Thousands & Thousands of Tiny Robots.

roBlocks at TEI 2009

I’m flying to London tomorrow for TEI 2009, an academic conference on Tangible and Embedded Interaction.  It’s in Cambridge, and I’m super-excited.  We demo’d roBlocks

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I’m Voting for the Internet.

By: Modular Robotics

Big day at Modular Robotics yesterday.  We were scrambling to make some last minute preparations for the evening’s Cubelets Hackathon when the Internet 2012 Bus Tour rolled up.  The red and blue bus just started a two week trip across the country to raise awareness for net neutrality.  It’s organized by Reddit, and is actually McCain’s old campaign bus.  It’s been re-wrapped, as you can see, and we assume cleaned out very well.  Anyway, Alexis and Erik were on board, along with about ten members of the press and various other interesting people from AgLocalAdWeek, and the Internet Association.

We played with Cubelets, walked around our factory, and talked a little about how crazy it is to think about manufacturing consumer electronics in the USA these days.  We ate little cheese Cubelets, drank coconut water, and had some fun with the Rally FighterLocal Motors‘ short-run, semi-custom, community designed car.

Why did the bus decide to stop at Modular Robotics?  It turns out that they just asked around for the coolest company in town and found us.  Awesome.  But there’s a deeper synergy at work here that might not be apparent at first glance.

Cubelets are the building blocks of intelligent systems.  But we’re taking a huge departure from the way the field of artificial intelligence has worked for the last 60 years.  Normal artificial intelligence is “top down.”  We write programs for robots telling them to do one thing, then another, then wait for something, etc.  Instead of writing a big fat complicated program for a robot, Cubelets are “bottom up”.  Their behavior emerges from lots of little simple robots each doing their own thing.  The magic happens when they all get together and we see things like steering or intentional-looking behaviors like wall avoidance or alarm-sounding just sort of happen.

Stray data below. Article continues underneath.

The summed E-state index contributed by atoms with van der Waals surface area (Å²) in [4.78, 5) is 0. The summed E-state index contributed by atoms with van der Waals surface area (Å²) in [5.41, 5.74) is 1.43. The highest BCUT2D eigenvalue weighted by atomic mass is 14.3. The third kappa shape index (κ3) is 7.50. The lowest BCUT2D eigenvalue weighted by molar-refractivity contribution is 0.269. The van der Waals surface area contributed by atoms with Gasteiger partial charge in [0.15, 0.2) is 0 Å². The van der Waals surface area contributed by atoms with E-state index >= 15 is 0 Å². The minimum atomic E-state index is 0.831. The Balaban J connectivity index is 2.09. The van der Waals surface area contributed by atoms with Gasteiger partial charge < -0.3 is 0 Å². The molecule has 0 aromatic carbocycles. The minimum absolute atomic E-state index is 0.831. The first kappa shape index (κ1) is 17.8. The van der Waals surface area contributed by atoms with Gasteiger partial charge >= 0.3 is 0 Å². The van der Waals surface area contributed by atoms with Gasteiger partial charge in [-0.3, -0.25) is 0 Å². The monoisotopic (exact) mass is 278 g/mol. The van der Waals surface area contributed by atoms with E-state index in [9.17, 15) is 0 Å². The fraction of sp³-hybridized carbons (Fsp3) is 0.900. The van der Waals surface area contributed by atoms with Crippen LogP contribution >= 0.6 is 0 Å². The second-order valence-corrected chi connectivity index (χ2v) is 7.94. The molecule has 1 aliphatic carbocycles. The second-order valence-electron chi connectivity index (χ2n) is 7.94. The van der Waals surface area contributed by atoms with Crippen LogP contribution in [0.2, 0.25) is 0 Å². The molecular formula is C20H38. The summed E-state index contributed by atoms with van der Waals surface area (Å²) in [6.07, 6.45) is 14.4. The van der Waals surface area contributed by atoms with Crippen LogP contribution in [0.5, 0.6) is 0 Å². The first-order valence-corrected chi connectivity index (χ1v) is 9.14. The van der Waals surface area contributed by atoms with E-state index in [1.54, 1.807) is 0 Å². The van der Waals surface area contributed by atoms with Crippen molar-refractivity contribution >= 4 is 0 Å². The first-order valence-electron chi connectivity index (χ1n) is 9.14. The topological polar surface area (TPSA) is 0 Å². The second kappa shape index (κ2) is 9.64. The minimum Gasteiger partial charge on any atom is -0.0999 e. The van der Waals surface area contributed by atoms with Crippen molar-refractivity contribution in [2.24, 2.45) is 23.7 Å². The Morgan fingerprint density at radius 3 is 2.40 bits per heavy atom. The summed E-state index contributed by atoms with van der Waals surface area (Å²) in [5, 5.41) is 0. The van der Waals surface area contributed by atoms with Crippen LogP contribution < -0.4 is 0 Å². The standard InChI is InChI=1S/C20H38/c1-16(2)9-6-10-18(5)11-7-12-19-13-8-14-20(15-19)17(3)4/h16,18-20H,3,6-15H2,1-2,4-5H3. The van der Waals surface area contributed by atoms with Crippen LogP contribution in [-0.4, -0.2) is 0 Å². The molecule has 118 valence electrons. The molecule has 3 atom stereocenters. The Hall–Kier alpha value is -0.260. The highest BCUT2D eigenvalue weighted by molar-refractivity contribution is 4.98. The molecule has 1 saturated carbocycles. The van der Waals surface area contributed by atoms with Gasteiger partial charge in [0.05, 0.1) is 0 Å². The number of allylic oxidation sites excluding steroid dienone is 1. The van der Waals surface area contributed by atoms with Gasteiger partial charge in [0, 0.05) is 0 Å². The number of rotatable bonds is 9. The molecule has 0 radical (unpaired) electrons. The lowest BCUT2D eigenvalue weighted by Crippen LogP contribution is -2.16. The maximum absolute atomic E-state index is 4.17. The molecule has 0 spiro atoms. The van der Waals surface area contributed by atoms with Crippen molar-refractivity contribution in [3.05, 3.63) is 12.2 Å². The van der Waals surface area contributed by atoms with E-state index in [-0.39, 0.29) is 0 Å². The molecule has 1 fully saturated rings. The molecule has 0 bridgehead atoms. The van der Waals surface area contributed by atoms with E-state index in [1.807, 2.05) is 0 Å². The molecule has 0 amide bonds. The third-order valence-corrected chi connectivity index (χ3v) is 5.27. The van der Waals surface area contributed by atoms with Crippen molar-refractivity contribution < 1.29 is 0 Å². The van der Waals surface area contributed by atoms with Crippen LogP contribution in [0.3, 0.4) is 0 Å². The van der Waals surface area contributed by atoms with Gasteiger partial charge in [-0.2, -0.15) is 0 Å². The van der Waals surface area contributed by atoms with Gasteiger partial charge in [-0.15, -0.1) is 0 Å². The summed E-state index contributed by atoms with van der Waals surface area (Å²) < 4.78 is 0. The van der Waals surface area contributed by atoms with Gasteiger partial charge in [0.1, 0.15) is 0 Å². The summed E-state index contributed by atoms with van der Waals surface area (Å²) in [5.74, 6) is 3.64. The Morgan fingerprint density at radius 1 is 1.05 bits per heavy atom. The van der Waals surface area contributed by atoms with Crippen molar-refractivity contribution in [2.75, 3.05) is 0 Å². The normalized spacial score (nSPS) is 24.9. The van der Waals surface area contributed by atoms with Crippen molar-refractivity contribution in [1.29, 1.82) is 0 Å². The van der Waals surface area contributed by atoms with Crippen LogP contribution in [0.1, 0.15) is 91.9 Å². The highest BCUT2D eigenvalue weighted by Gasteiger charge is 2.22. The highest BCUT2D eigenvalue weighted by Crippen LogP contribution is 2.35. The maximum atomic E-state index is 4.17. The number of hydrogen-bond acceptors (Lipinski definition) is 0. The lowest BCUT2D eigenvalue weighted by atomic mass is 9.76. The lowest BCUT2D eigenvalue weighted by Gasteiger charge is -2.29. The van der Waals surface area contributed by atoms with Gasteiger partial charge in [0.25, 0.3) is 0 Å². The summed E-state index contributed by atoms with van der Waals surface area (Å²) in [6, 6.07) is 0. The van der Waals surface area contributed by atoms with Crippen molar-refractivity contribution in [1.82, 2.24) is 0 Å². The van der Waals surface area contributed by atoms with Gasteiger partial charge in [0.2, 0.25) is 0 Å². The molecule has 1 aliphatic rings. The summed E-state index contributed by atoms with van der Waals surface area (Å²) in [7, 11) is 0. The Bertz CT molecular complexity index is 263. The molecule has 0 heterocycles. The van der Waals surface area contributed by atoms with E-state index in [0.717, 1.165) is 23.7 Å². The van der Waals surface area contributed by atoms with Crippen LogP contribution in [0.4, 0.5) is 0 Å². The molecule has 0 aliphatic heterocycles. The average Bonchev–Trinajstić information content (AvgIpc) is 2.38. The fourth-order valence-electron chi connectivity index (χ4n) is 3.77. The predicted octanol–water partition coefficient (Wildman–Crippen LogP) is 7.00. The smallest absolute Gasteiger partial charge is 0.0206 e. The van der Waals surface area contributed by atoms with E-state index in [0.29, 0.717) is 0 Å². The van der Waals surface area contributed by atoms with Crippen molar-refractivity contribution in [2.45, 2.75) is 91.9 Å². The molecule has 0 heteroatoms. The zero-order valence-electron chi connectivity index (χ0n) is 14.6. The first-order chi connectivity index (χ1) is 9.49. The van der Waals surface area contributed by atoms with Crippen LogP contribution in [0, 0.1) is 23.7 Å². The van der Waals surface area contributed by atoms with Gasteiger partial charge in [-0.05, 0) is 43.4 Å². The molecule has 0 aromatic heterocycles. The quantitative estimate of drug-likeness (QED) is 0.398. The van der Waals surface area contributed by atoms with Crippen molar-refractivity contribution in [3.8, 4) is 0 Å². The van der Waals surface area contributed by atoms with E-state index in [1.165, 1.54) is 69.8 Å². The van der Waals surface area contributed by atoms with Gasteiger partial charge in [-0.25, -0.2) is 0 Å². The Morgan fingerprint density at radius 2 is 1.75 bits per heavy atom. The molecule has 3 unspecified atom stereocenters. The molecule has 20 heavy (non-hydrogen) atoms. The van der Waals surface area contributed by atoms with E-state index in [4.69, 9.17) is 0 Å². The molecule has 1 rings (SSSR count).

This is kind of how the Internet works too: it’s a tremendously huge system that relies on many, many users and devices and programs to run, and it gives rise to all sorts of higher-level emergent elements (like bullying or social networking or SETI@Home) that couldn’t happen without all of the complexity at its base.

The thing is, it’s really hard to make positive changes in a huge complex system from the top-down.  Yes, we’d all like artists to make a buck, and yes, we’d all like movies to keep getting made, but we can’t get there with ham-fisted approaches like SOPA or PIPA.  We can’t put the future of the internet into a few senators’ hands who don’t even have a clear idea of what it is or how it works.

We need a more nuanced approach to solving problems in complex systems.  Instead of letting the RIAA dictate the rules, we need to look a little deeper and understand how and why patterns emerge in complexity and how even tiny changes can have ripple effects.  This is what Cubelets were designed for: to give kids a model to build their own complex systems and start to develop intuitions about how the world works.  To see that real solutions are not black or white, red or blue, but require research, critical thinking, and understanding.

Well.  We had a lot of fun with the merry pranksters on the bus.  Thanks for coming!  Here’s my favorite tweet about the Bus Tour’s visit to Modular Robotics.

Indeed!

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